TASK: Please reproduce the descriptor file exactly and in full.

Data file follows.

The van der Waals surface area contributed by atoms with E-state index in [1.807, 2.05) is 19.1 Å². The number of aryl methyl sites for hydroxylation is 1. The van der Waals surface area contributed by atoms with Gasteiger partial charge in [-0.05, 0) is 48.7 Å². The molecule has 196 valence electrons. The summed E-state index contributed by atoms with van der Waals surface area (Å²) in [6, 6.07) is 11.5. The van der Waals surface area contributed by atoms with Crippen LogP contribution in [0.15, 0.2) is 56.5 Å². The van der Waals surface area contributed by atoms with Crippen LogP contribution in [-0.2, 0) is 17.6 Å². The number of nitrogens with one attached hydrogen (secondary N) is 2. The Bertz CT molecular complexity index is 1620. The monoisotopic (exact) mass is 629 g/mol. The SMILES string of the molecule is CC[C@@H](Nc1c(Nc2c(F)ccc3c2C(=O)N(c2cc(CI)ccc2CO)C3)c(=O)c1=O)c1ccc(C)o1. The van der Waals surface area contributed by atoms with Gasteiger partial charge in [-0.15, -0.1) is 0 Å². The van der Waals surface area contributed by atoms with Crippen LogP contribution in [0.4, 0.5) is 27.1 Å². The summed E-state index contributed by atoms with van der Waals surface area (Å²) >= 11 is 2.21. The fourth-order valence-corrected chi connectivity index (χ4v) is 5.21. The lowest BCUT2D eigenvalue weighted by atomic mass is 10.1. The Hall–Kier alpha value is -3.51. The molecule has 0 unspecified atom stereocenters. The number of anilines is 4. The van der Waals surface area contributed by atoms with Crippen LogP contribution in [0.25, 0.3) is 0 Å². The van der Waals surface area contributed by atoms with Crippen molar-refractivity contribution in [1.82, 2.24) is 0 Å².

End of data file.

The van der Waals surface area contributed by atoms with E-state index in [1.807, 2.05) is 19.1 Å². The number of aryl methyl sites for hydroxylation is 1. The van der Waals surface area contributed by atoms with Gasteiger partial charge in [-0.05, 0) is 48.7 Å². The molecule has 196 valence electrons. The summed E-state index contributed by atoms with van der Waals surface area (Å²) in [6, 6.07) is 11.5. The van der Waals surface area contributed by atoms with Crippen LogP contribution in [0.15, 0.2) is 56.5 Å². The van der Waals surface area contributed by atoms with Crippen LogP contribution in [-0.2, 0) is 17.6 Å². The number of nitrogens with one attached hydrogen (secondary N) is 2. The Bertz CT molecular complexity index is 1620. The monoisotopic (exact) mass is 629 g/mol. The SMILES string of the molecule is CC[C@@H](Nc1c(Nc2c(F)ccc3c2C(=O)N(c2cc(CI)ccc2CO)C3)c(=O)c1=O)c1ccc(C)o1. The van der Waals surface area contributed by atoms with Gasteiger partial charge in [-0.15, -0.1) is 0 Å². The van der Waals surface area contributed by atoms with Crippen LogP contribution in [0.4, 0.5) is 27.1 Å². The summed E-state index contributed by atoms with van der Waals surface area (Å²) >= 11 is 2.21. The fourth-order valence-corrected chi connectivity index (χ4v) is 5.21. The lowest BCUT2D eigenvalue weighted by atomic mass is 10.1. The Hall–Kier alpha value is -3.51. The molecule has 0 unspecified atom stereocenters. The number of anilines is 4. The van der Waals surface area contributed by atoms with Crippen LogP contribution in [0.25, 0.3) is 0 Å². The van der Waals surface area contributed by atoms with Crippen molar-refractivity contribution in [1.82, 2.24) is 0 Å².